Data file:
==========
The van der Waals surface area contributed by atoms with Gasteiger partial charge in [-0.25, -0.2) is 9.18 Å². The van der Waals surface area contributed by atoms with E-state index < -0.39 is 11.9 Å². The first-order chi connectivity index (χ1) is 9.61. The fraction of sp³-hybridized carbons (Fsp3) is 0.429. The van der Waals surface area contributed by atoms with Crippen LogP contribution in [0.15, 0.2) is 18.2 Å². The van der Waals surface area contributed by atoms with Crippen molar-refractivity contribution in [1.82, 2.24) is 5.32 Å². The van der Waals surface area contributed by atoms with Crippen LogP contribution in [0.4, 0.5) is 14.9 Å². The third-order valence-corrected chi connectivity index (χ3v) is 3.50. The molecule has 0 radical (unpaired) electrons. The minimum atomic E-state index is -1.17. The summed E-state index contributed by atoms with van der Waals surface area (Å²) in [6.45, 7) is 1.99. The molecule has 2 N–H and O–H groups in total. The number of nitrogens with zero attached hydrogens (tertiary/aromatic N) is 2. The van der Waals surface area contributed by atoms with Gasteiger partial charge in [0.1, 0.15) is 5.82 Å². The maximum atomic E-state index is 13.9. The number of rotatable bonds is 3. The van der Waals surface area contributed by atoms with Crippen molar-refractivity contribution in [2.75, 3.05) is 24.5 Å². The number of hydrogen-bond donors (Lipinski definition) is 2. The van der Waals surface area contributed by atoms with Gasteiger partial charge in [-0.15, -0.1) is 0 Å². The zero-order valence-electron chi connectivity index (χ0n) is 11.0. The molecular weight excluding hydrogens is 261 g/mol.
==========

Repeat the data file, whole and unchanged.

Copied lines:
The van der Waals surface area contributed by atoms with Gasteiger partial charge in [-0.25, -0.2) is 9.18 Å². The van der Waals surface area contributed by atoms with E-state index < -0.39 is 11.9 Å². The first-order chi connectivity index (χ1) is 9.61. The fraction of sp³-hybridized carbons (Fsp3) is 0.429. The van der Waals surface area contributed by atoms with Crippen LogP contribution in [0.15, 0.2) is 18.2 Å². The van der Waals surface area contributed by atoms with Crippen molar-refractivity contribution in [1.82, 2.24) is 5.32 Å². The van der Waals surface area contributed by atoms with Crippen LogP contribution in [0.4, 0.5) is 14.9 Å². The third-order valence-corrected chi connectivity index (χ3v) is 3.50. The molecule has 0 radical (unpaired) electrons. The minimum atomic E-state index is -1.17. The summed E-state index contributed by atoms with van der Waals surface area (Å²) in [6.45, 7) is 1.99. The molecule has 2 N–H and O–H groups in total. The number of nitrogens with zero attached hydrogens (tertiary/aromatic N) is 2. The van der Waals surface area contributed by atoms with Gasteiger partial charge in [0.1, 0.15) is 5.82 Å². The maximum atomic E-state index is 13.9. The number of rotatable bonds is 3. The van der Waals surface area contributed by atoms with Crippen molar-refractivity contribution in [2.75, 3.05) is 24.5 Å². The number of hydrogen-bond donors (Lipinski definition) is 2. The van der Waals surface area contributed by atoms with Gasteiger partial charge in [-0.15, -0.1) is 0 Å². The zero-order valence-electron chi connectivity index (χ0n) is 11.0. The molecular weight excluding hydrogens is 261 g/mol.